Depending on what state you live in, you may qualify for
equitable distribution. In states like Florida, for example, it is up to the court to do what
is "fair", or equitable, when splitting up liabilities and assets.
However, this does not always translate to a 50/50 split of the marital property.
Using "competent" and "substantial evidence," rather
than speculation and testimony, it is the court's duty to split up
the assets equitably. The court will usually start with non-marital liabilities
and assets, such as those that were obtained prior to the marriage. Yet
not all property acquired before the marriage is considered immune; if
the value rose substantially during the marriage, it could be included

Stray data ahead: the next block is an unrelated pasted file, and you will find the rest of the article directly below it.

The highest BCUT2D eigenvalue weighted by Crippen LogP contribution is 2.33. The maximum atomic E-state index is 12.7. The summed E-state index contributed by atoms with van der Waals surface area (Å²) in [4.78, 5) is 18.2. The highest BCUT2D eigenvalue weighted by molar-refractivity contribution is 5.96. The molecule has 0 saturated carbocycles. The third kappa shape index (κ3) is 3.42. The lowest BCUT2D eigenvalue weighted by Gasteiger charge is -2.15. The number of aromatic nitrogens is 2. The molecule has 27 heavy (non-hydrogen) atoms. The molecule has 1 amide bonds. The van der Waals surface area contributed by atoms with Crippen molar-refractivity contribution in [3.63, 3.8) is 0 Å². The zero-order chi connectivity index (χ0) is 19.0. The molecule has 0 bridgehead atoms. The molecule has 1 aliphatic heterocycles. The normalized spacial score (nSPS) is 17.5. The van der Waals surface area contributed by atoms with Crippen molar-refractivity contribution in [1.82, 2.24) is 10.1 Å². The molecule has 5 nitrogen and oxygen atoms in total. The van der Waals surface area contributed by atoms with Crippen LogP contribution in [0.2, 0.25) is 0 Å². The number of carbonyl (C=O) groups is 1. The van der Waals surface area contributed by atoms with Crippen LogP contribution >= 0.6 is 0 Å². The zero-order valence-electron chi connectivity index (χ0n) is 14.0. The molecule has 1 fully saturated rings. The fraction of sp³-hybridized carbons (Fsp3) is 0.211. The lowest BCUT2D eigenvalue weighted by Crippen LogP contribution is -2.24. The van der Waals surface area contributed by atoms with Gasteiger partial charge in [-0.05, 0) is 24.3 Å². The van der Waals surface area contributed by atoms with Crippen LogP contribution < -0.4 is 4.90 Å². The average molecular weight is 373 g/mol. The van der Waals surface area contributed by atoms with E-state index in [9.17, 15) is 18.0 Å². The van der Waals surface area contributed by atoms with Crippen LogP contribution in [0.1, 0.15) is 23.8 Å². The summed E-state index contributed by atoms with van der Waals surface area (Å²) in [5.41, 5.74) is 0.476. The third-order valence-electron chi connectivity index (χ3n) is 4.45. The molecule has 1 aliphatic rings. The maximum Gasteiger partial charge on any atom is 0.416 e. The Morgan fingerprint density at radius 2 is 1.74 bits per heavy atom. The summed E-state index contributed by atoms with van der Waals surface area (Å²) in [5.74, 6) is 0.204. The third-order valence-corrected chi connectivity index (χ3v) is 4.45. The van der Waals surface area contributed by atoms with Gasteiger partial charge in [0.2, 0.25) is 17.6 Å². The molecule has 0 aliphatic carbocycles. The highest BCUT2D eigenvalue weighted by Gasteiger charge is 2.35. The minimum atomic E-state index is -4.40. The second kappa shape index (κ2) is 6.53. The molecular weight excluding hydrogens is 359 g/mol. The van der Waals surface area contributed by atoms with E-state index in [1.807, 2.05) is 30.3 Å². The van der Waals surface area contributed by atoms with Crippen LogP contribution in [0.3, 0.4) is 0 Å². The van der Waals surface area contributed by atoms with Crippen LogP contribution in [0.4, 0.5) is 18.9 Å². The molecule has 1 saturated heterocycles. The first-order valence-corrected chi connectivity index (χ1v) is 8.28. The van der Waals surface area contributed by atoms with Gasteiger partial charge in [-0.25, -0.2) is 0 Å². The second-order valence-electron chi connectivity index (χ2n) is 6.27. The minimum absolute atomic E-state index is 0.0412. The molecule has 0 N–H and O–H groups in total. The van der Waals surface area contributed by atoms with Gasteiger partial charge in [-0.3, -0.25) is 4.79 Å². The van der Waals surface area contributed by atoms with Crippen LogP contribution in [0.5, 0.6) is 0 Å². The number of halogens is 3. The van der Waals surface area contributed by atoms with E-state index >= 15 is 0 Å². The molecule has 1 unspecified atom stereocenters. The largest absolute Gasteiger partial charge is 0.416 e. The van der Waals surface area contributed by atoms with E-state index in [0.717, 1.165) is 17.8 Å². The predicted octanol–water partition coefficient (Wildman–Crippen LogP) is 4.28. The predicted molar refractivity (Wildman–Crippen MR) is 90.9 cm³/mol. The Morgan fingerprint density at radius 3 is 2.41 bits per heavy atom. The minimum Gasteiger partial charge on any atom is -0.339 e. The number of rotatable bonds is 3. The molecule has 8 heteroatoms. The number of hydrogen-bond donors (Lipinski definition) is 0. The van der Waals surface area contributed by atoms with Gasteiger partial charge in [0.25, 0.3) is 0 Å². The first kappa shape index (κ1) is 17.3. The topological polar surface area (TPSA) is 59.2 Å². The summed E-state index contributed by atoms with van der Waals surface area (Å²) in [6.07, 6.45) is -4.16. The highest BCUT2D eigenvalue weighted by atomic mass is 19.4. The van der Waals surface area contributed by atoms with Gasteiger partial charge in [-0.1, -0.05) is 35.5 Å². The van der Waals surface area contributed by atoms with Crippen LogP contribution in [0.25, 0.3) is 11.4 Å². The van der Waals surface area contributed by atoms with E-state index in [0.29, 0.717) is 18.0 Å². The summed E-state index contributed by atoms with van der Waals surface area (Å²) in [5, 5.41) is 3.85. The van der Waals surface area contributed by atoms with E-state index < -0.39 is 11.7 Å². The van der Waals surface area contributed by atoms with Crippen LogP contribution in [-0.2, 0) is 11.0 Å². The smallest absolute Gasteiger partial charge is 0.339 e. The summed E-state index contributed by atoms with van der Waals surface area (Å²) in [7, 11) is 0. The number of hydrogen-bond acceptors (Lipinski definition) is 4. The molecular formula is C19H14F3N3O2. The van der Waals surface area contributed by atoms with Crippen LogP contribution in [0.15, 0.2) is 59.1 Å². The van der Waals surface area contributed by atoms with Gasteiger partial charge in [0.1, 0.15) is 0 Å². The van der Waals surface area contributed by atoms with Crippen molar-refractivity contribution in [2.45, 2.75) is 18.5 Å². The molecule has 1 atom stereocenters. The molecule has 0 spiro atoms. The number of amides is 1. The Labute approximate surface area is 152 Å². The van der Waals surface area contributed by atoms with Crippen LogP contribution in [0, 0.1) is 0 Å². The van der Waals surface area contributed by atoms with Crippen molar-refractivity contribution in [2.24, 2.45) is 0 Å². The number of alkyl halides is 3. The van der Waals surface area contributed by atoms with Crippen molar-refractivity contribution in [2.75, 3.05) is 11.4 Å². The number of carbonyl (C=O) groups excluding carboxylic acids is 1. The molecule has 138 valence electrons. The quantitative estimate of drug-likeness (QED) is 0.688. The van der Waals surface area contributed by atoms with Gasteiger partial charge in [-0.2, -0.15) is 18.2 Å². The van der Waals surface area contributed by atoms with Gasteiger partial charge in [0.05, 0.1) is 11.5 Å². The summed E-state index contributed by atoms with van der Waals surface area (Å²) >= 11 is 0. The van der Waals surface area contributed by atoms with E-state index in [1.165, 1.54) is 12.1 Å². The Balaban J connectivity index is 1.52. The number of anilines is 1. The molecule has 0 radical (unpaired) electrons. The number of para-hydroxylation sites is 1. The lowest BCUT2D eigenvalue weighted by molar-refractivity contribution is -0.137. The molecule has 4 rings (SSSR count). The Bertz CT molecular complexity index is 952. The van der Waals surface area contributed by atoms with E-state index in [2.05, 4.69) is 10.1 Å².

in the final settlement.
Once this has been completed, the court will then determine whether an
inequitable distribution is warranted. By looking at factors like the
financial circumstances of both parties, the duration of the marriage
and each party's contributions to the marriage, the judge will arrive
at a conclusion. The judge must then outline his/her decision and explain
why the assets were divided as they were.
Have questions pertaining to equitable distribution?
Contact our legal team to consult with a
Jacksonville family law attorney.